The exhibition by Lithuanian artists in Gdansk is representing female gaze to architecture and history
The Meeting. Stolen Past exhibition by Lithuanian artists Kristina Inčiūraitė and artists’ group Cooltūristės organized by Klaipeda Culture Communication Center (Lithuania) opens on Friday, March 28th, at 18:00 at the Łaźnia Centre for Contemporary Art (Gdańsk Nowy Port, 5 Strajku Dokerów Str.) in Gdansk, Poland. Curator – Laima Kreivytė.
The exhibition is being organized as the part of “Close Stranger” international cultural exchange project developed by Municipal public cultural institution Centre for Contemporary Arts Łaźnia (Gdansk, Poland), Baltic Branch of the National Centre for Contemporary Arts (Russia) and Municipal public cultural institution Klaipeda Culture Communication Centre (Klaipeda, Lithuania). The exhibition catalogue in four languages covering creative background of participating artists is to be presented during the event.
The exhibition by Kristina Inčiūraitė and Cooltūristės is an artistic exploration of the female gaze and utopian Soviet architecture as a memory landscape. The modern cityscape has been transformed in three ways: semantically, functionally and personally. The semantic layer involved renaming streets and buildings. The functional aspect meant changing their function and architectural structure. The personal transformation refers to the reinvention of a fictional past based on the new reality. Films by Kristina Inčiūraitė and Cooltūristės uncover all three layers of the hidden past in different locations. Soviet modernist buildings are still haunted by the past, but old myths generate new stories and performances.
Time travel through memory, uncovering a lost “cosmic” landscape, is the main theme of “Space Kindergarten” (2012) by Cooltūristės. The Space Kindergarten was built by the architect Viktor Cholin from Moscow. Its rounded shapes recalled the utopian architecture of an unknown civilization, or the design of a spaceship. The kindergarten was used as a platform for an imaginary “Moon Mission”. It served as a time machine, enabling the testing of different scenarios of the past and the future, and the performance of a journey through the memory.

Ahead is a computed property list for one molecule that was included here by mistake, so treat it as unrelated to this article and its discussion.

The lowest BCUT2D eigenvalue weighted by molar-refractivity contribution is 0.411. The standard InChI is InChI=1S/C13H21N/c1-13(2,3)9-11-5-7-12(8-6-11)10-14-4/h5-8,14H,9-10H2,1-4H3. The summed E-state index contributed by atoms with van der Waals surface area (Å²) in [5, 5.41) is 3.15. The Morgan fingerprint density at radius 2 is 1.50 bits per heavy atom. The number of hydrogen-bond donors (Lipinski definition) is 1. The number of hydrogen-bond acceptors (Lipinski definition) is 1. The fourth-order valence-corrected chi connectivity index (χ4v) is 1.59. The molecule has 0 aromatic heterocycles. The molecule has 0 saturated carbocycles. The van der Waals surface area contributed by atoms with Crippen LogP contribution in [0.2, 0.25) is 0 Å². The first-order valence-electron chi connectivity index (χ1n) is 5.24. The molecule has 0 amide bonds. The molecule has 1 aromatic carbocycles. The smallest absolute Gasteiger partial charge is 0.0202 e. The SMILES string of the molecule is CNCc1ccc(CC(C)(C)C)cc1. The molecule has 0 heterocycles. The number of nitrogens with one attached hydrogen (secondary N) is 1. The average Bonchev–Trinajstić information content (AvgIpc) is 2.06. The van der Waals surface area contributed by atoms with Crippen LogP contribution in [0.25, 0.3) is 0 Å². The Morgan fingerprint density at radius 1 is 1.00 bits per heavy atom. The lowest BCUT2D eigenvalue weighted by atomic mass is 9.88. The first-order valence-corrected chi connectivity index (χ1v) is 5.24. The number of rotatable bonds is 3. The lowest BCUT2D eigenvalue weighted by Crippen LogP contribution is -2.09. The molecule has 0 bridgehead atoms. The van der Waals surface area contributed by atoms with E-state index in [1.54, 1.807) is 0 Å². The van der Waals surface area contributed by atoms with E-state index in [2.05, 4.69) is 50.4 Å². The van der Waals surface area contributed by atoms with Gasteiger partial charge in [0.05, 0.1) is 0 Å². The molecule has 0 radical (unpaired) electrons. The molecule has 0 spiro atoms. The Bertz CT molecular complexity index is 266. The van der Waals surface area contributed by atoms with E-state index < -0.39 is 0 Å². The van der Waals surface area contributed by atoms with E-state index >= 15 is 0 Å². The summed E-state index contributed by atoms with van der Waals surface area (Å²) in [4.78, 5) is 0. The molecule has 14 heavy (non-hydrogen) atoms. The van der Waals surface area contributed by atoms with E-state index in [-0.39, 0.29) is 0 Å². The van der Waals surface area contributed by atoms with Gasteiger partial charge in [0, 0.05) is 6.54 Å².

The space race of the Cold War did not unfurl only in space. It was also reflected on Earth. The shops called “Mercury”, “Saturn”, “Comet” and “Rainbow”, the trolleybus stops called “Moon”, “Stars”, “Lightning” and “Thunder”, the children’s club “Meteor”, and “Cosmonaut Avenue”: all these existed in a residential area on the outskirts of Vilnius. These names were changed after 13 January 1991: the streets were renamed after dead heroes; and the semantics of the area shifted from outer space to a symbolic cemetery. A hidden pet cemetery has appeared in the nearby woods in recent years, adding a different dimension to the myths of space and immortality. Inspired by this transformation Žygimantas Kudirka wrote a poem about animal in space.
Another important modernist building is the Wedding Palace in Vilnius (built in 1974). It is famous for its long outside staircase. After the wedding ceremony, each bride performs the ritual of “descending to Earth”. An early video by Kristina Inčiūraitė, “Downstairs” (2000), questions the symbolic meaning of the architecture. Dressed in a wedding dress, the artist descends the staircase of the Wedding Palace four times, with four different men, but none of them is her husband. More than ten years later, Cooltūristės repeats the performance backwards, challenging the patriarchal ritual through the collective spirit of rebellion and the emancipation of women (“Upstairs, or Wedding International”, 2013).